Fish Oil and Pregnancy, Infants' Health

BETHESDA, MARYLAND. In 2004 the U.S. government issued guidelines regarding fish consumption for pregnant women. The advice was to limit the consumption of seafood to 340 g per week, the objective being to limit the intake of neurotoxins that might adversely affect the fetus. But optimum fetal neurodevelopment depends on specific nutrients derived from dietary sources and the essential omega-3 fatty acid docosahexaenoic acid (DHA) is not only one of the most critical, but seafood is the major source. A study has just appeared in the journal Lancet, which examines an important question, i.e. is the limitation of seafood intake to less than 340 g/week during pregnancy potentially detrimental to fetal neurodevelopment? In this study, Hibbein et al report on the results of follow-up study based in Bristol, UK. Over 14,500 pregnancies were involved and 13,988 children survived for at least 12 months. Questionnaires were used during pregnancy and the children were followed for 6 months to 8 years. The object was to assess developmental, behavioral and cognitive outcomes as they related to the level of fish consumption during pregnancy. About 85% of the eligible expectant mothers participated. Questionnaires were used periodically to determine development and behavioral characteristics; the intelligence quotient (IQ) at age 8 was determined for 5449 children.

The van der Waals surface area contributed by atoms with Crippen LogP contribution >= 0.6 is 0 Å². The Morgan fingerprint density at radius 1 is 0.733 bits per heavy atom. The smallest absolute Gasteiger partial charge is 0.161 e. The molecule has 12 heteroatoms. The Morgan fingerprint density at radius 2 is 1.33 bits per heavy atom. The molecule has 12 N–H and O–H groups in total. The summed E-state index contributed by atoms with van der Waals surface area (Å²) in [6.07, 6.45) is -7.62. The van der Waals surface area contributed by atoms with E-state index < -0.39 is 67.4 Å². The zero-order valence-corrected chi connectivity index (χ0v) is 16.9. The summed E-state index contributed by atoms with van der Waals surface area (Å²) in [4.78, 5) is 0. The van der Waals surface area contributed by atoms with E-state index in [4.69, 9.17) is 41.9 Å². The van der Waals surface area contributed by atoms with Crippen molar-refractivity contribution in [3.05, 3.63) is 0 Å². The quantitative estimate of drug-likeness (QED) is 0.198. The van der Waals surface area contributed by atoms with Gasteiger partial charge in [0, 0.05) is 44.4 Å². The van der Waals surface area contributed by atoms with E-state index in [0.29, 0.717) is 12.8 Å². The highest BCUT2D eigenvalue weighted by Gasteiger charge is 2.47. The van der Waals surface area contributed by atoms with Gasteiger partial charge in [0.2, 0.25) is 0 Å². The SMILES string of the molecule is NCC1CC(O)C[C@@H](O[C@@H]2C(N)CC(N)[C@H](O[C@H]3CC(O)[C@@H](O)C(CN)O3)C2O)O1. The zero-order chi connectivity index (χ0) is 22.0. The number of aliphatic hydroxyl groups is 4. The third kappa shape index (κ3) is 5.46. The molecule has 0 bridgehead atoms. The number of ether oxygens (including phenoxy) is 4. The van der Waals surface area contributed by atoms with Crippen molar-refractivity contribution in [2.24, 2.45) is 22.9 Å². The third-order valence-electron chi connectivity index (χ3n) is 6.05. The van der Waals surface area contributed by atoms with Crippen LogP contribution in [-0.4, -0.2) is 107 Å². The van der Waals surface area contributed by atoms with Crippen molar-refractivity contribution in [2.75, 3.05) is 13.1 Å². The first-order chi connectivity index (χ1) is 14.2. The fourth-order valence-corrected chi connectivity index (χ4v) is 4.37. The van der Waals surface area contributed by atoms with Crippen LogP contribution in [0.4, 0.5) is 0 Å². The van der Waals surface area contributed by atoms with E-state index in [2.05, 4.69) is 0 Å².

After adjustments for confounding, maternal seafood intake during pregnancy of less than 340 g/week was associated with increased risk of the children in question being in the lowest fifth for verbal IQ and in addition there was a significant trend to greater risk as the seafood consumption declined to zero. Low maternal seafood intake was also associated with increased risk of suboptimal outcomes for development in the areas of social behavior, as well as motor, communication and social development, and for each outcome the lower the fish intake the higher the risk for suboptimal development. The authors conclude that maternal fish consumption of less than 340 g/week did not protect children from adverse neural development, and that in fact intake exceeding 340 g/week (12 oz or 3/4 lb) resulted in beneficial effects on child development. Thus the authors conclude that following the guidelines could actually be detrimental, and that the results suggest that the benefits from eating more than 340 g of seafood per week outweighed the risk of harm from exposure to trace contaminants.
Hibbein, J. R. et al. Maternal Seafood Consumption in Pregnancy and Neurodevelopmental Outcomes in Childhood (ALSPAS study): An Observational Cohort Study. Lancet, 2007, Vol. 369, Feb 17, pp. 579-84.

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